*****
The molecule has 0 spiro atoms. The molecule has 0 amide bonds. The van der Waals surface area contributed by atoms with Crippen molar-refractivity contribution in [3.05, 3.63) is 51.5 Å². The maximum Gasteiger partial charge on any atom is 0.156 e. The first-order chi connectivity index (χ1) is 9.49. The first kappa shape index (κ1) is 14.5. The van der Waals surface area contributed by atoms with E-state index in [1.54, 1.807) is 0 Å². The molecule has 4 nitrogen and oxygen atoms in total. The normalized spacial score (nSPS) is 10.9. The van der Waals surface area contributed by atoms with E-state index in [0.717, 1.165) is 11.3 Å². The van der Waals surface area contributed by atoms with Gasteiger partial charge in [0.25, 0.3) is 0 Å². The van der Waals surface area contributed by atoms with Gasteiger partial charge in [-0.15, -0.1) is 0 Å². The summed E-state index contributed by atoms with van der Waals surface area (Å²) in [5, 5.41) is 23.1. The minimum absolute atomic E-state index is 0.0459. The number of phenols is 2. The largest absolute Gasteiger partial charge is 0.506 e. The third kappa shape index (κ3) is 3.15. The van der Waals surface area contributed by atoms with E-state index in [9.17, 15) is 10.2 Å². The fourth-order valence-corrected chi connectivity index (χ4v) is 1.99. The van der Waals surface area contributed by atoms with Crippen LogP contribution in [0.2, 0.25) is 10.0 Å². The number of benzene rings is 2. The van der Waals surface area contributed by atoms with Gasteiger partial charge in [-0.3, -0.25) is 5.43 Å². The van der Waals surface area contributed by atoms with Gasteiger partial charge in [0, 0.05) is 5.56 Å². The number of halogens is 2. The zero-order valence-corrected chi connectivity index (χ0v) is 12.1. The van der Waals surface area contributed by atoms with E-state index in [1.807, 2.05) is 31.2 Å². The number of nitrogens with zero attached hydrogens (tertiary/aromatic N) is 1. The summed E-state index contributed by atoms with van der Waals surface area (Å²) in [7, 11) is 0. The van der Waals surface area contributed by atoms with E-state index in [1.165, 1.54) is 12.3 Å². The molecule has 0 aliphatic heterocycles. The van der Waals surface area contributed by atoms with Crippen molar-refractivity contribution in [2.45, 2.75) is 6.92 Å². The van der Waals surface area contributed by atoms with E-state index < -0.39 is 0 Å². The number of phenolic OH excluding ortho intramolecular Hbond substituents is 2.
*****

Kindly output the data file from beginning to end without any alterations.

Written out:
The molecule has 0 spiro atoms. The molecule has 0 amide bonds. The van der Waals surface area contributed by atoms with Crippen molar-refractivity contribution in [3.05, 3.63) is 51.5 Å². The maximum Gasteiger partial charge on any atom is 0.156 e. The first-order chi connectivity index (χ1) is 9.49. The first kappa shape index (κ1) is 14.5. The van der Waals surface area contributed by atoms with E-state index in [1.54, 1.807) is 0 Å². The molecule has 4 nitrogen and oxygen atoms in total. The normalized spacial score (nSPS) is 10.9. The van der Waals surface area contributed by atoms with E-state index in [0.717, 1.165) is 11.3 Å². The van der Waals surface area contributed by atoms with Gasteiger partial charge in [0.25, 0.3) is 0 Å². The van der Waals surface area contributed by atoms with Gasteiger partial charge in [-0.15, -0.1) is 0 Å². The summed E-state index contributed by atoms with van der Waals surface area (Å²) in [5, 5.41) is 23.1. The minimum absolute atomic E-state index is 0.0459. The number of phenols is 2. The largest absolute Gasteiger partial charge is 0.506 e. The third kappa shape index (κ3) is 3.15. The van der Waals surface area contributed by atoms with E-state index in [9.17, 15) is 10.2 Å². The fourth-order valence-corrected chi connectivity index (χ4v) is 1.99. The van der Waals surface area contributed by atoms with Crippen LogP contribution in [0.2, 0.25) is 10.0 Å². The number of benzene rings is 2. The van der Waals surface area contributed by atoms with Gasteiger partial charge in [-0.3, -0.25) is 5.43 Å². The van der Waals surface area contributed by atoms with Gasteiger partial charge in [0, 0.05) is 5.56 Å². The number of halogens is 2. The zero-order valence-corrected chi connectivity index (χ0v) is 12.1. The van der Waals surface area contributed by atoms with E-state index in [1.807, 2.05) is 31.2 Å². The number of nitrogens with zero attached hydrogens (tertiary/aromatic N) is 1. The summed E-state index contributed by atoms with van der Waals surface area (Å²) in [7, 11) is 0. The van der Waals surface area contributed by atoms with E-state index in [1.165, 1.54) is 12.3 Å². The molecule has 0 aliphatic heterocycles. The van der Waals surface area contributed by atoms with Crippen molar-refractivity contribution in [2.45, 2.75) is 6.92 Å². The van der Waals surface area contributed by atoms with E-state index < -0.39 is 0 Å². The number of phenolic OH excluding ortho intramolecular Hbond substituents is 2.